the certifications,  and to the failure to produce the full DNA
packet. The court expressed concern at these
shortfalls but, "assuming for the sake of argument"
the certifications were proper, the court denied
reconsideration. The court granted the State's motion for
a stay through December 7 to allow the State to file an
emergent interlocutory appeal to this court.
December 7, we granted the State's application for
permission to file an emergent motion. We stayed trial
pending resolution of the emergent motion, and ordered
briefing on the motion to be completed by December 14. On
December 12, the trial court ruled the period between
December 6 and December 14 was excludable time.
December 14, we granted the State's emergent motions for
leave to appeal and for a stay of trial pending appeal. We
expedited the appeal. We did not stay defendant's release
from detention if authorized by law. On December 22, the
trial court ruled the period between December 14, 2017, and
February 28, 2018, was excludable time, and denied
defendant's motion for a stay pending appeal of its
December 12 and 22 orders. On December 23, we granted
defendant's application to file an emergent motion. On
January 9, 2018, we granted defendant's emergent motion
for leave to appeal the December 12 and 22 orders, but denied
his motion for a stay.
appeal, the State raises the following issues:
POINT I - THE TRIAL COURT ABUSED ITS DISCRETION IN DENYING
THE STATE'S MOTION FOR 60 DAYS OF EXCLUDABLE TIME
PURSUANT TO N.J.S.A. 2A;162-22b(1)(d) and (g).
POINT II - EVEN IF THIS HONORABLE COURT CONCLUDES THAT THE
STATE VIOLATED R. 3:13-3b(1)(i), EXCLUSION OF THE
DNA EVIDENCE IS NOT THE APPROPRIATE REMEDY.
POINT III - IF THIS HONORABLE COURT DETERMINES THAT THE TRIAL
COURT PROPERLY DENIED THE STATE'S MOTION FOR
RECONSIDERATION OF THE TRIAL COURT'S DENIAL OF ITS MOTION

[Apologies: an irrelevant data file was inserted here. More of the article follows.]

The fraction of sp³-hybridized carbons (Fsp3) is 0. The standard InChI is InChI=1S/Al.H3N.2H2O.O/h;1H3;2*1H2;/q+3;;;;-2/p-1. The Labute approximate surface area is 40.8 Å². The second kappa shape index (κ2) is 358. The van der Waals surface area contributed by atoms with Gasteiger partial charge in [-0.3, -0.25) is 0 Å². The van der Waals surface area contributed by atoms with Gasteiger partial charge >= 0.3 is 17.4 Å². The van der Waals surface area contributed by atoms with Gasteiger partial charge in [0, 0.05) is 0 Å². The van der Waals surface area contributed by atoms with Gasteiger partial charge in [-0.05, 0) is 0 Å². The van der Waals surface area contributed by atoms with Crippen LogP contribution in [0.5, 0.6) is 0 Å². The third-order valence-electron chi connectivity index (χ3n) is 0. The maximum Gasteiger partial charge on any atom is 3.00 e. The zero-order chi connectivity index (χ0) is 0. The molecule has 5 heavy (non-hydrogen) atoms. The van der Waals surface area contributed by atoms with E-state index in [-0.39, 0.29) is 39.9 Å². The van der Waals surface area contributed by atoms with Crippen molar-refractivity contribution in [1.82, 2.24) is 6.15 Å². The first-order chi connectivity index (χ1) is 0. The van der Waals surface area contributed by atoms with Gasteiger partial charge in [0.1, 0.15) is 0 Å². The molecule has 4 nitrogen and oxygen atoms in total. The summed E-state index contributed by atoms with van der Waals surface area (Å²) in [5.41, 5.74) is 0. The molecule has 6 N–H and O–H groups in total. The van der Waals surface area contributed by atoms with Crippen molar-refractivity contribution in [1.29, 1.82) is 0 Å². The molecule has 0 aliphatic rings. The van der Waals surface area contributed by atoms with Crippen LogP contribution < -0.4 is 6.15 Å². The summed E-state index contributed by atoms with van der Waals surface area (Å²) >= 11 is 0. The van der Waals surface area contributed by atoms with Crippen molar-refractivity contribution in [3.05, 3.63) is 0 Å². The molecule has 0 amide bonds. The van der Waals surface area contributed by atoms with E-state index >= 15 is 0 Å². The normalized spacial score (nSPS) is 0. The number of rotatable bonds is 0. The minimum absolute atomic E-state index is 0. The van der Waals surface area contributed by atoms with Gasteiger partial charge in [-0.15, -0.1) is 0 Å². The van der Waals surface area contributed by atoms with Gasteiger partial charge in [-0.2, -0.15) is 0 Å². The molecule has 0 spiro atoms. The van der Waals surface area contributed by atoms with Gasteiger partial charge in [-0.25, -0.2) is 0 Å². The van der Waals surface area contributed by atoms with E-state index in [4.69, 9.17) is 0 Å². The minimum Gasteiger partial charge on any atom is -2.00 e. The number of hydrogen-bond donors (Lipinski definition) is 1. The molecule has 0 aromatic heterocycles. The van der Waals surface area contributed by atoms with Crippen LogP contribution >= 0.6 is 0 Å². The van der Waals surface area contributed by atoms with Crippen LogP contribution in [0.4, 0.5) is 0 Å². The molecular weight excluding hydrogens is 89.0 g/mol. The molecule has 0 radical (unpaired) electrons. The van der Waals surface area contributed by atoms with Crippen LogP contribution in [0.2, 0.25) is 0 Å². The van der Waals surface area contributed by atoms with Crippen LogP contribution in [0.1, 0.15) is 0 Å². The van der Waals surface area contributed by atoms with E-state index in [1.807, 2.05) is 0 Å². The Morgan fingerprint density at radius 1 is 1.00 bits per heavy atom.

FOR EXCLUDABLE TIME, THE COURT MUST REMAND THE MATTER TO THE
TRIAL COURT FOR CONSIDERATION OF THE STATE'S ARGUMENT
THAT DEFENDANT MUST BE DETAINED PURSUANT TO N.
J.S.A. 2A;I62-22B(2) AND R. 3:25-4c(2).
appeal raises the following substantive point:
THIS COURT SHOULD ORDER DEFENDANT'S IMMEDIATE RELEASE
BECAUSE THE TRIAL COURT LACKED JURISDICTION TO ENTER ITS
DECEMBER 12, 2017 AND DECEMBER 22, 2017 ORDERS PRECLUDING HIS
RELEASE. IN ADDITION, THE TRIAL COURT'S ORDERS PRECLUDING
DEFENDANT'S RELEASE PENDING APPEAL ARE CONTRARY TO THIS
COURT'S DECEMBER 14, 2017 ORDER STATING THAT
DEFENDANT'S RELEASE IS NOT STAYED PENDING APPEAL.
first consider the State's appeal of the exclusion of its
DNA evidence as a discovery sanction. We must hew to our
standard of review. "A trial court's resolution of a
discovery issue is entitled to substantial deference and will
not be overturned absent an abuse of discretion."
State v. Stein, 225 N.J. 582, 593 (2016). We
"need not defer, however, to a discovery order that is
well 'wide of the mark, ' or 'based on a mistaken
understanding of the applicable law.'" State
v. Hernandez, 225 N.J. 451, 461 (2016)
(citations omitted). "Our review of the meaning or scope
of a court rule is de novo; we do not defer to the
interpretations of the trial court . . . unless we are
persuaded by [its] reasoning." State v. Tier,
228 N.J. 555, 561 (2017).
3:13-3 requires the prosecutor to provide the defendant the
"results or reports of physical or mental examinations
and of scientific tests or experiments made in connection
with the matter or copies thereof, which are within the
possession, custody or control of the prosecutor."
R. 3:13-3(b)(1)(C). The BCPO turned over the DNA
report on the same day the BCPO received it from the State
Police Lab. However, the trial court rejected the BCPO's
argument that the State Police Lab as a State agency is not
under the control of a county prosecutor's office.
we have ruled that "[t]he State is not obliged to
produce testing-related documents unless they 'are within
the possession, custody or control of the
prosecutor.'" State v. Robertson, 438
N.J.Super. 47, 68-69 (App. Div. 2014) (quoting R.
3:13-3(b)(1)(C)), aff'd on other grounds, 228